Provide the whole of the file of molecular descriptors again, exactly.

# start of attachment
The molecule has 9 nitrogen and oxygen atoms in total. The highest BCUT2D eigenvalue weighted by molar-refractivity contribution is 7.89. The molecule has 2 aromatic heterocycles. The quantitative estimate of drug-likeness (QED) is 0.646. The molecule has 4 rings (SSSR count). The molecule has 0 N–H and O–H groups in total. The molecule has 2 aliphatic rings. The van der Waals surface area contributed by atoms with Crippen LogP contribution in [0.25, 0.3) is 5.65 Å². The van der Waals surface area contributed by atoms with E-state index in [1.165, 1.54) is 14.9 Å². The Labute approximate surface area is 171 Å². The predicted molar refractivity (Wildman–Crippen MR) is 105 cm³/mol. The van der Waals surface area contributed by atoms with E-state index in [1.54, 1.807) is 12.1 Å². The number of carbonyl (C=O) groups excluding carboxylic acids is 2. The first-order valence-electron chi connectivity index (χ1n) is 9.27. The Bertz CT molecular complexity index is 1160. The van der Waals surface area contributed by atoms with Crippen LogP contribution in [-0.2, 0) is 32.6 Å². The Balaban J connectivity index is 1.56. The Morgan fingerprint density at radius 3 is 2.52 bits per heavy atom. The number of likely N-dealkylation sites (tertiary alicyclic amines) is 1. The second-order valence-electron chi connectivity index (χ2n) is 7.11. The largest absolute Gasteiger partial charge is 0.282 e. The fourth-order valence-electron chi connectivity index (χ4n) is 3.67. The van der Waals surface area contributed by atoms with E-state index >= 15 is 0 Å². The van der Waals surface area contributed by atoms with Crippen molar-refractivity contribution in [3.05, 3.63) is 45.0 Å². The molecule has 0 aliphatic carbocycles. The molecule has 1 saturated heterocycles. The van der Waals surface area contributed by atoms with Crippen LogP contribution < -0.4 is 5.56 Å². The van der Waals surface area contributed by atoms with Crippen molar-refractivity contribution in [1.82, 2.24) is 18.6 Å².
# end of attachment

The molecule has 9 nitrogen and oxygen atoms in total. The highest BCUT2D eigenvalue weighted by molar-refractivity contribution is 7.89. The molecule has 2 aromatic heterocycles. The quantitative estimate of drug-likeness (QED) is 0.646. The molecule has 4 rings (SSSR count). The molecule has 0 N–H and O–H groups in total. The molecule has 2 aliphatic rings. The van der Waals surface area contributed by atoms with Crippen LogP contribution in [0.25, 0.3) is 5.65 Å². The van der Waals surface area contributed by atoms with E-state index in [1.165, 1.54) is 14.9 Å². The Labute approximate surface area is 171 Å². The predicted molar refractivity (Wildman–Crippen MR) is 105 cm³/mol. The van der Waals surface area contributed by atoms with E-state index in [1.54, 1.807) is 12.1 Å². The number of carbonyl (C=O) groups excluding carboxylic acids is 2. The first-order valence-electron chi connectivity index (χ1n) is 9.27. The Bertz CT molecular complexity index is 1160. The van der Waals surface area contributed by atoms with Crippen LogP contribution in [-0.2, 0) is 32.6 Å². The Balaban J connectivity index is 1.56. The Morgan fingerprint density at radius 3 is 2.52 bits per heavy atom. The number of likely N-dealkylation sites (tertiary alicyclic amines) is 1. The second-order valence-electron chi connectivity index (χ2n) is 7.11. The largest absolute Gasteiger partial charge is 0.282 e. The fourth-order valence-electron chi connectivity index (χ4n) is 3.67. The van der Waals surface area contributed by atoms with E-state index >= 15 is 0 Å². The van der Waals surface area contributed by atoms with Crippen molar-refractivity contribution in [3.05, 3.63) is 45.0 Å². The molecule has 0 aliphatic carbocycles. The molecule has 1 saturated heterocycles. The van der Waals surface area contributed by atoms with Crippen LogP contribution < -0.4 is 5.56 Å². The van der Waals surface area contributed by atoms with Crippen molar-refractivity contribution in [1.82, 2.24) is 18.6 Å².